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November 3, 2013

A watch that will tell you when you're late

Everyone, it seems, is building a smartwatch these days. Pebble, Sony and Samsung have already released theirs. Apple has long been rumored to be working on one. Nokia has filed for patents.

But the rumors about Google's smartwatch are more intriguing than most, for two reasons.

First, it might actually be close to completion. The Wall Street Journal reports this week that the device is "in late-stage development" and the company is "in talks with Asian suppliers to begin mass production." That makes it unlikely to be available in time for the holidays, but quite possibly ready to launch in the first half of next year. Apple, in contrast, is downplaying the notion that its watch will be ready anytime soon.

Second, Google is one of two companies — Apple being the other — with the software to make a smartwatch actually useful. The fundamental problem with smartwatches is that their screens are tiny, so they have to be able to serve up information in intelligent, bite-size chunks, either in response to voice queries or of their own accord. For Apple, that likely means heavy reliance on Siri, which is pretty good for making calls, checking the weather or checking your calendar, but limited when it comes to Web searches or anticipating your needs. For Google, it means Google Now, which is starting to get pretty good at all of those things. Indeed, the WSJ reports that Google Now is likely a big part of the company's watch plans:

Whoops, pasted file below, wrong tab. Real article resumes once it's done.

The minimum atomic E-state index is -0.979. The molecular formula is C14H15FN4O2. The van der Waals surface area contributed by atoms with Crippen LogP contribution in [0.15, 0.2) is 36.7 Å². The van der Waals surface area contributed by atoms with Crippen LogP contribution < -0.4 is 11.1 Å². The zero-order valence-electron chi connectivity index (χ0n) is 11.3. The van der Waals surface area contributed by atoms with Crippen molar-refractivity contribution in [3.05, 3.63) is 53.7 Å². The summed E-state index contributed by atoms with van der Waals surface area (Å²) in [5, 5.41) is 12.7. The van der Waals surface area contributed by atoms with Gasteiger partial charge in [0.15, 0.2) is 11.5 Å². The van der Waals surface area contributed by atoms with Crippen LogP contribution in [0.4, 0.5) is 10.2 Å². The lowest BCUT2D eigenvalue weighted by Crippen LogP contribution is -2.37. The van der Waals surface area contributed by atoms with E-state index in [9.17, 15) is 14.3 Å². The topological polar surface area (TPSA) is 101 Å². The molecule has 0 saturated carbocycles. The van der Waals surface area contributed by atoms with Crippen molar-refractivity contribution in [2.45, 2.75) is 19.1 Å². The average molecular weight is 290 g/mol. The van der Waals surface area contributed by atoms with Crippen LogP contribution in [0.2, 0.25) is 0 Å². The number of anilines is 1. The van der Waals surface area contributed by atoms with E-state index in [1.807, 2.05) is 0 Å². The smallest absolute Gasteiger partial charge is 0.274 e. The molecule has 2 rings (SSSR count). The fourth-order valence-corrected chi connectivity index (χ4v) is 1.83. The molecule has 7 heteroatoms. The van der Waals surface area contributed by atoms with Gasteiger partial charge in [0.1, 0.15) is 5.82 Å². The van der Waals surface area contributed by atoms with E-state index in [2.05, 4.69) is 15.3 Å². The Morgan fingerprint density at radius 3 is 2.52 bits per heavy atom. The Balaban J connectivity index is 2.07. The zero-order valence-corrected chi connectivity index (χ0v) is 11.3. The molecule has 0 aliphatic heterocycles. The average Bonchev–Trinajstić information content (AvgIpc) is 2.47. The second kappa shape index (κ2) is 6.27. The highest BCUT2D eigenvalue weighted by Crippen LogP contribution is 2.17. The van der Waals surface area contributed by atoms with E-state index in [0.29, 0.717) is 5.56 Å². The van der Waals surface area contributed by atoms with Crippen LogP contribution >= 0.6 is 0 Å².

The new device, which will run on Android, will be integrated with Google Now, the company's intelligent personal assistant that can answer questions, make recommendations and predict what information users need based on what they are doing, a person familiar with the situation said.

Among other things, Google Now can be configured to give you a heads-up when it thinks you should leave for an appointment, based on your current location, the location of the appointment, and even real-time traffic conditions. Google is also working on giving it the capability to learn from your habits and adjust its notifications and estimates accordingly. The idea is that it can do a lot of this on its own, without you having to fumble with buttons or a touchscreen keypad. Meanwhile, the compact "cards" that the company has been developing for Google Glass could also come in handy on a watch's small screen. And, as you've probably noticed, Google search itself has become more oriented to delivering simple, straightforward answers to your queries, which is far more useful than a list of Web results when your screen is only an inch or two wide.

While other companies race to beat Apple to market with smartwatches, the assumption has been that Apple will set the bar if and when it comes out with an iWatch. But it had better watch out: Google could set a pretty high bar of its own, and it's looking like it might just do it first.

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